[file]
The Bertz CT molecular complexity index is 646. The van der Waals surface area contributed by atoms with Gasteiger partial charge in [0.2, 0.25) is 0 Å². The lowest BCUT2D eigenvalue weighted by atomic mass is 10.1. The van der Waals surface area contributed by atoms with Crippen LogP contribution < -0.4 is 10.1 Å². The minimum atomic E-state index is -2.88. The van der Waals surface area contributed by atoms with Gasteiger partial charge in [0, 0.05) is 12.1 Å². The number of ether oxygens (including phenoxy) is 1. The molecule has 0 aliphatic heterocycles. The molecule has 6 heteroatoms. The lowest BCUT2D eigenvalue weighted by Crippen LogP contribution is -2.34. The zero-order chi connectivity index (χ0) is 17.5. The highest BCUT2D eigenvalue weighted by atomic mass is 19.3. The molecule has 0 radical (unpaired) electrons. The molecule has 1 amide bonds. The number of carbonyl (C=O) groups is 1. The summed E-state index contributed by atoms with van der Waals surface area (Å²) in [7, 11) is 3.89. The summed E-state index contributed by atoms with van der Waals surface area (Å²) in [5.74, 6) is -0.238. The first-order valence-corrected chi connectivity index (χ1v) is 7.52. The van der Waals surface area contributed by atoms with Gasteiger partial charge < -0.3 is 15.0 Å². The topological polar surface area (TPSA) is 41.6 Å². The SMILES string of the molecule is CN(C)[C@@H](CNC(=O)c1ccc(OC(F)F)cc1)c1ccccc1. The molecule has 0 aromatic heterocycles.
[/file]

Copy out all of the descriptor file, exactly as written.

The Bertz CT molecular complexity index is 646. The van der Waals surface area contributed by atoms with Gasteiger partial charge in [0.2, 0.25) is 0 Å². The lowest BCUT2D eigenvalue weighted by atomic mass is 10.1. The van der Waals surface area contributed by atoms with Crippen LogP contribution < -0.4 is 10.1 Å². The minimum atomic E-state index is -2.88. The van der Waals surface area contributed by atoms with Gasteiger partial charge in [0, 0.05) is 12.1 Å². The number of ether oxygens (including phenoxy) is 1. The molecule has 0 aliphatic heterocycles. The molecule has 6 heteroatoms. The lowest BCUT2D eigenvalue weighted by Crippen LogP contribution is -2.34. The zero-order chi connectivity index (χ0) is 17.5. The highest BCUT2D eigenvalue weighted by atomic mass is 19.3. The molecule has 0 radical (unpaired) electrons. The molecule has 1 amide bonds. The number of carbonyl (C=O) groups is 1. The summed E-state index contributed by atoms with van der Waals surface area (Å²) in [7, 11) is 3.89. The summed E-state index contributed by atoms with van der Waals surface area (Å²) in [5.74, 6) is -0.238. The first-order valence-corrected chi connectivity index (χ1v) is 7.52. The van der Waals surface area contributed by atoms with Gasteiger partial charge < -0.3 is 15.0 Å². The topological polar surface area (TPSA) is 41.6 Å². The SMILES string of the molecule is CN(C)[C@@H](CNC(=O)c1ccc(OC(F)F)cc1)c1ccccc1. The molecule has 0 aromatic heterocycles.